The second thread of the story was on one of my trips to the Soviet Union to celebrate the Millennium of the Russian Orthodox Church. I was in Leningrad (renamed St. Petersburg after the fall of the Soviet in 1990’s) and was taken to the chapel and gravesite of St. Xenia in a cemetery on Vasilievsky Island in the Smolenka River in the northwest of the city. After hearing her story and seeing the Chapel of St. Xenia, I acquired a small reproduction of St. Xenia which hangs on the wall of my study even as I write this story.

The third thread in this fabric didn’t occur until late in 2011 when my wife Caryl and I made the decision to make a trip to Russia late in 2012. In preparation for this trip, I attempted to revive some of my contacts from my earlier trips into the USSR and then into Russia after the fall of the Soviet. In the late 80’s an organization that I helped organize at University Church at Purdue in 1983 called the John T. Conner Center for US-USSR Reconciliation developed a “sister church” program. This program was designed to make connections between churches of the USSR with churches in the US.

St Xenia 003One of the successful sister church relations was between the Community of Our Lady of Fyodorovskaya, St. Petersburg, Russia and First Presbyterian Church of Middletown, Ohio. It still has connections and visits between the members of both communities. I had visited First Church when a small Russian delegation was present, back in the late 1990’s. One of the members of that delegation was the daughter of one of my good friends from my previous visits to St. Petersburg, Fr. Vladimir Sorokin, whom I first met in 1984 when he was a priest at St. Nicholas in St. Petersburg. In 1986 he became the Director of the St. Petersburg Theological Academy. It just so happens that the priest of Our Lady of Fyodorovskaya is Fr. Alexander Sorokin, son of Fr. Vladimir. Just a side note for any who read this, this church was the one located near the Theological Academy that had been converted to a dairy in the Soviet period and had pipes running out of its roof. Since the fall of the Soviet it has been returned to the church and restored.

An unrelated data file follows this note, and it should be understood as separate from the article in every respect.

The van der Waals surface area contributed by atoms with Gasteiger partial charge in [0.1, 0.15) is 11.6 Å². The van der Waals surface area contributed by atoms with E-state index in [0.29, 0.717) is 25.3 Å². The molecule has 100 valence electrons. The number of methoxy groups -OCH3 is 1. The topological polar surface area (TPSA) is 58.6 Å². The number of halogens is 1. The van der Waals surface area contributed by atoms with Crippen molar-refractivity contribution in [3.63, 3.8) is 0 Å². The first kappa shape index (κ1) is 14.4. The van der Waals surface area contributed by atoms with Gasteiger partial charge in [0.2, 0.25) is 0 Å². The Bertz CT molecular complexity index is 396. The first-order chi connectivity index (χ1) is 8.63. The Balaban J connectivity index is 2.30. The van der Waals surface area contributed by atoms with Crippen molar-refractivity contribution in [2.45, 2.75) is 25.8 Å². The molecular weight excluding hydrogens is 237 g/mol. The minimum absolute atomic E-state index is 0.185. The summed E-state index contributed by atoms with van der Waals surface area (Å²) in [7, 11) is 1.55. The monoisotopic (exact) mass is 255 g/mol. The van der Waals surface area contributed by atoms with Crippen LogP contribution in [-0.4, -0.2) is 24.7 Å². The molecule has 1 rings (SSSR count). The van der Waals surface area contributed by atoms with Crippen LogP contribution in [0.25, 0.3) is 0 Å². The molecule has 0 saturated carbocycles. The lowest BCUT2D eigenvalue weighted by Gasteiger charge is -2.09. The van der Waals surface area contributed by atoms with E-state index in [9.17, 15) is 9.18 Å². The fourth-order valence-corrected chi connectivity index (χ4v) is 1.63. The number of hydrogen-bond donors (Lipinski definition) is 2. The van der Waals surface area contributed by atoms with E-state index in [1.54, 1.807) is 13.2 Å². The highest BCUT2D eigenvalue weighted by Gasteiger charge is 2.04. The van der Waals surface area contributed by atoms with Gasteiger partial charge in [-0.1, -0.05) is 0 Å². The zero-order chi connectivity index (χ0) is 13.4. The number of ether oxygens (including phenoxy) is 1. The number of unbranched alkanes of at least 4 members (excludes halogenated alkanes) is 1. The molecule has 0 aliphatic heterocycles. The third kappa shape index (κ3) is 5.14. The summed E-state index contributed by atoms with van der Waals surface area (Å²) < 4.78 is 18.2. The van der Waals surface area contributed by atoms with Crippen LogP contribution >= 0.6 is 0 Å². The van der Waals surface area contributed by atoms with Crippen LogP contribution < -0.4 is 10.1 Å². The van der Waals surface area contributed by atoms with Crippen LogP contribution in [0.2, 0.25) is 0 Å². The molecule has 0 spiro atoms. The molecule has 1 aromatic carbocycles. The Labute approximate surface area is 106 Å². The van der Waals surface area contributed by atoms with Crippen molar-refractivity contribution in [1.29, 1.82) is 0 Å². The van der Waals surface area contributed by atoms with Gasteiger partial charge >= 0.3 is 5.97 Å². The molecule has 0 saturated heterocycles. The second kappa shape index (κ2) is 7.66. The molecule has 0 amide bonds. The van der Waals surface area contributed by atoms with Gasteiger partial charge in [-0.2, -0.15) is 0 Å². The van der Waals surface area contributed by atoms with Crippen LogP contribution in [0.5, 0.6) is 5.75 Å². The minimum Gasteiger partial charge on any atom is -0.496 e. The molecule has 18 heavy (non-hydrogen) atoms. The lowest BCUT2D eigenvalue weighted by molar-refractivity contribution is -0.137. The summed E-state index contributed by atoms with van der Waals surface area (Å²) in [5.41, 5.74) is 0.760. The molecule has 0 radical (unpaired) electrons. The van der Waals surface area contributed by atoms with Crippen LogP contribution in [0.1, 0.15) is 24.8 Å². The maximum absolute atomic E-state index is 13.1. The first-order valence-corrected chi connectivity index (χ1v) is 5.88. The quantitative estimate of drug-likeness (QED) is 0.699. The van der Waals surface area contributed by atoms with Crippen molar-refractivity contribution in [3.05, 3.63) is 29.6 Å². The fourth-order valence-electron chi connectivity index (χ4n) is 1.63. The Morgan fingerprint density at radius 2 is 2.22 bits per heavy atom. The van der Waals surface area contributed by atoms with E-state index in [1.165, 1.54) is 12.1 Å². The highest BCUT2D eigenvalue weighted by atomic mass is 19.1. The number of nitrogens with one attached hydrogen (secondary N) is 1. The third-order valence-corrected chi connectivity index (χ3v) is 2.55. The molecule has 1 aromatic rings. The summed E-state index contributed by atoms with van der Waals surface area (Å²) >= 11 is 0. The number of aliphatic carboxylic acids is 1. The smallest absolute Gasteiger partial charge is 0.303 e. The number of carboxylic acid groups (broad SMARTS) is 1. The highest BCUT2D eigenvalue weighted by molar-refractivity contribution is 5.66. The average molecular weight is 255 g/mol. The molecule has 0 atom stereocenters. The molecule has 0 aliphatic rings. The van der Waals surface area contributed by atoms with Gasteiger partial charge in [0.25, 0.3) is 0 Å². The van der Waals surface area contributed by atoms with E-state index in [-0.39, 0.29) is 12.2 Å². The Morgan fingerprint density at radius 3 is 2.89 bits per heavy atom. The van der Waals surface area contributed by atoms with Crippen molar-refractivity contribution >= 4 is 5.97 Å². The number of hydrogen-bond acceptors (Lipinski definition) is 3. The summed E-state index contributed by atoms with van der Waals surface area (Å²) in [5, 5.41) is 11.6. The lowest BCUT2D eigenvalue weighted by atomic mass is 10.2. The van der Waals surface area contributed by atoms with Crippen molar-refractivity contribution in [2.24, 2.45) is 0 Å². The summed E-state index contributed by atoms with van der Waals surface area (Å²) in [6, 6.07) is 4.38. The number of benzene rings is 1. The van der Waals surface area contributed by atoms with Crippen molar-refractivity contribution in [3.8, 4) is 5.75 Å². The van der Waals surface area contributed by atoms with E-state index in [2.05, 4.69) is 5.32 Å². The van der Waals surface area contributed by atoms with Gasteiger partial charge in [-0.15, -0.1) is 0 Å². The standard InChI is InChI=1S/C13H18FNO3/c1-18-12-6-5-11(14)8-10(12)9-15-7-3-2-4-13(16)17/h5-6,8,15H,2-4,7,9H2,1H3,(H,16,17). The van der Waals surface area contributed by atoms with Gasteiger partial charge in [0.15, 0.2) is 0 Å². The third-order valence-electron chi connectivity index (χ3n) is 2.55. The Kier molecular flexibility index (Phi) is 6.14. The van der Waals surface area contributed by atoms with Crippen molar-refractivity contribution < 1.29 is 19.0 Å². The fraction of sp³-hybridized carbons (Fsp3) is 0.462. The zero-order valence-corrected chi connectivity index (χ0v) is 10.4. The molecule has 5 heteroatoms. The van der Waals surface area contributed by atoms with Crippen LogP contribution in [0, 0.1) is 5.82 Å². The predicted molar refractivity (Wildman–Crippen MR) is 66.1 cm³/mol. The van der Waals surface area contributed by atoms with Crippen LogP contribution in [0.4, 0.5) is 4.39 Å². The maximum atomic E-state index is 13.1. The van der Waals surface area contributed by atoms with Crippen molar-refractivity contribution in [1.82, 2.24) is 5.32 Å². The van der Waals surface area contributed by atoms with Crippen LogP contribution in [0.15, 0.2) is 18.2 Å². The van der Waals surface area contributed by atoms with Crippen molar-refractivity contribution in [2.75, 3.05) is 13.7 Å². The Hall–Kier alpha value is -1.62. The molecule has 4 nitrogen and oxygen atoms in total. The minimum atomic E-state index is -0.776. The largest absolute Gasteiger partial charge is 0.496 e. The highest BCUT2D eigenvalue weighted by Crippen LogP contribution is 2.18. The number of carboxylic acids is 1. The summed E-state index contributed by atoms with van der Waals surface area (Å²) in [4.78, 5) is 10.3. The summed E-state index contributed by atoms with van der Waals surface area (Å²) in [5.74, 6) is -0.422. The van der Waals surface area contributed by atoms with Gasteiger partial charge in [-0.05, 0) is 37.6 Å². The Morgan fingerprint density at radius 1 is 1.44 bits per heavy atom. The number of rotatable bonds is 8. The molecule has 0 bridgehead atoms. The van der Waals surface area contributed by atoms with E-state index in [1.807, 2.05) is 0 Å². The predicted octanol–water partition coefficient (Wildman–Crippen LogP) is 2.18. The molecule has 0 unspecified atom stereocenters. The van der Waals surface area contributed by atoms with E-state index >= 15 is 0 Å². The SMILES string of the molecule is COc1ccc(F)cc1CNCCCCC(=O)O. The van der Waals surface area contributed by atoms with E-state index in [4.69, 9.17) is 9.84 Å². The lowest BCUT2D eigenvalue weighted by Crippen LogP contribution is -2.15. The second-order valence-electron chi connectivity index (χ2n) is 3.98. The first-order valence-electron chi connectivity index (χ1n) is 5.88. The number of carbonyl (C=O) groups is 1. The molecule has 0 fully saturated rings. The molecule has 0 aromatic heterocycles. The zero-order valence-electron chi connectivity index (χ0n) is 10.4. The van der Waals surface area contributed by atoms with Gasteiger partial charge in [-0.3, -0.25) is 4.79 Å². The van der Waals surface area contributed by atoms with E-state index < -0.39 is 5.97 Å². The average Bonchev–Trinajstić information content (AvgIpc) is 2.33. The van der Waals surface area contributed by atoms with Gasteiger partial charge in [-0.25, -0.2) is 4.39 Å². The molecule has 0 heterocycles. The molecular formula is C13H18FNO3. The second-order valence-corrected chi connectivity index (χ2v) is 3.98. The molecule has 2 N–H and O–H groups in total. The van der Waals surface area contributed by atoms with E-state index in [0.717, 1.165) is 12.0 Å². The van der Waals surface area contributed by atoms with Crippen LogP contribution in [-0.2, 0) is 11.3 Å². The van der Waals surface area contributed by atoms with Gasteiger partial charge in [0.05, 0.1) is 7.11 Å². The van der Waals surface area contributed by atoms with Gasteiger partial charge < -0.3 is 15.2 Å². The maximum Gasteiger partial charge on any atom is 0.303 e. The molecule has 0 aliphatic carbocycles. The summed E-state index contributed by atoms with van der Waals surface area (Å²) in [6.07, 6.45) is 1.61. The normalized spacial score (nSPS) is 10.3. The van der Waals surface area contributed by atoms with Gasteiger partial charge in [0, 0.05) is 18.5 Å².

In an effort to renew contacts in St. Petersburg I called the pastor of First Presbyterian in Middletown and he was able to give me the names, address, and email addresses of several people in St. Petersburg who had been a part of contacts made between the two churches.

Through this, the fourth thread in the fabric was identified and that is an iconographer, Philip Davydov of St. Petersburg, who is the director of the Sacred Murals Studio of St. Petersburg. In making contact with Philip he was able to get me in contact with Fr. Sorokin. And so it was on our October 2012 trip to St. Petersburg that I was able to visit with Fr. Vladimir and renew an old friendship. It was a beautiful renewing of our friendship and exciting to see him in his new position as Dean of the Cathedral of St. Prince Vladimir in St. Petersburg. At the conclusion of our time together he asked if there was anything that he could do for us to make our trip to Russia complete. I responded by asking if there was anyone in the congregation that we could employ for the next day to serve as a guide and interpreter. His response was yes he could and also he would supply us with a car and a driver.